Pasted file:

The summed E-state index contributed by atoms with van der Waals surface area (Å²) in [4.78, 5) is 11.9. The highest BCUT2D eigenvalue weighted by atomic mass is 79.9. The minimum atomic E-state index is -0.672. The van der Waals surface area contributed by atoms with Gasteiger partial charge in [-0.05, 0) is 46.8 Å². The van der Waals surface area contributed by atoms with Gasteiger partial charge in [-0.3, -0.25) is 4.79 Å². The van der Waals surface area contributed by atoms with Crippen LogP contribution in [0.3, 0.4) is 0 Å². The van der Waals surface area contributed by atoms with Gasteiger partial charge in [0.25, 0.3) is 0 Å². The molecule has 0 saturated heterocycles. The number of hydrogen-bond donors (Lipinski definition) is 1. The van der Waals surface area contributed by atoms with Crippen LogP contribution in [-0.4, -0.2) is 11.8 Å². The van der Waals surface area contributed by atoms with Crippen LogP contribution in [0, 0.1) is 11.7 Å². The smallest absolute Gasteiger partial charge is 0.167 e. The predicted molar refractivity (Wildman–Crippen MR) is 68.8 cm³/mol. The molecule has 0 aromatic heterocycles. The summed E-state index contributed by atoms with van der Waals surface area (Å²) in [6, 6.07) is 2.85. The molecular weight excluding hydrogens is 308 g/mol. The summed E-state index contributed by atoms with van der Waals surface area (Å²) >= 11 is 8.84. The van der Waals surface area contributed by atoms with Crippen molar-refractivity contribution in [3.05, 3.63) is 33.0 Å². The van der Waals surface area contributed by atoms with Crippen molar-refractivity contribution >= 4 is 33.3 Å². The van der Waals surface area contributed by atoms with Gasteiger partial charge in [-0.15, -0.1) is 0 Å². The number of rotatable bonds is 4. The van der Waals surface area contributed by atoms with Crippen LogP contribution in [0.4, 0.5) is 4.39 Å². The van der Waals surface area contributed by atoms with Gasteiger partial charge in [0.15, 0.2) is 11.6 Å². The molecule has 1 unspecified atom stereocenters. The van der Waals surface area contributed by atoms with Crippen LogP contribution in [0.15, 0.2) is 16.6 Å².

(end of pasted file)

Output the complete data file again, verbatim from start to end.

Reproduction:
The summed E-state index contributed by atoms with van der Waals surface area (Å²) in [4.78, 5) is 11.9. The highest BCUT2D eigenvalue weighted by atomic mass is 79.9. The minimum atomic E-state index is -0.672. The van der Waals surface area contributed by atoms with Gasteiger partial charge in [-0.05, 0) is 46.8 Å². The van der Waals surface area contributed by atoms with Gasteiger partial charge in [-0.3, -0.25) is 4.79 Å². The van der Waals surface area contributed by atoms with Crippen LogP contribution in [0.3, 0.4) is 0 Å². The van der Waals surface area contributed by atoms with Gasteiger partial charge in [0.25, 0.3) is 0 Å². The molecule has 0 saturated heterocycles. The number of hydrogen-bond donors (Lipinski definition) is 1. The van der Waals surface area contributed by atoms with Crippen LogP contribution in [-0.4, -0.2) is 11.8 Å². The van der Waals surface area contributed by atoms with Crippen LogP contribution in [0, 0.1) is 11.7 Å². The smallest absolute Gasteiger partial charge is 0.167 e. The predicted molar refractivity (Wildman–Crippen MR) is 68.8 cm³/mol. The molecule has 0 aromatic heterocycles. The summed E-state index contributed by atoms with van der Waals surface area (Å²) in [6, 6.07) is 2.85. The molecular weight excluding hydrogens is 308 g/mol. The summed E-state index contributed by atoms with van der Waals surface area (Å²) >= 11 is 8.84. The van der Waals surface area contributed by atoms with Crippen molar-refractivity contribution in [3.05, 3.63) is 33.0 Å². The van der Waals surface area contributed by atoms with Crippen molar-refractivity contribution >= 4 is 33.3 Å². The van der Waals surface area contributed by atoms with Gasteiger partial charge in [-0.15, -0.1) is 0 Å². The number of rotatable bonds is 4. The van der Waals surface area contributed by atoms with Crippen LogP contribution in [0.4, 0.5) is 4.39 Å². The van der Waals surface area contributed by atoms with Gasteiger partial charge in [0.15, 0.2) is 11.6 Å². The molecule has 1 unspecified atom stereocenters. The van der Waals surface area contributed by atoms with Crippen LogP contribution in [0.15, 0.2) is 16.6 Å².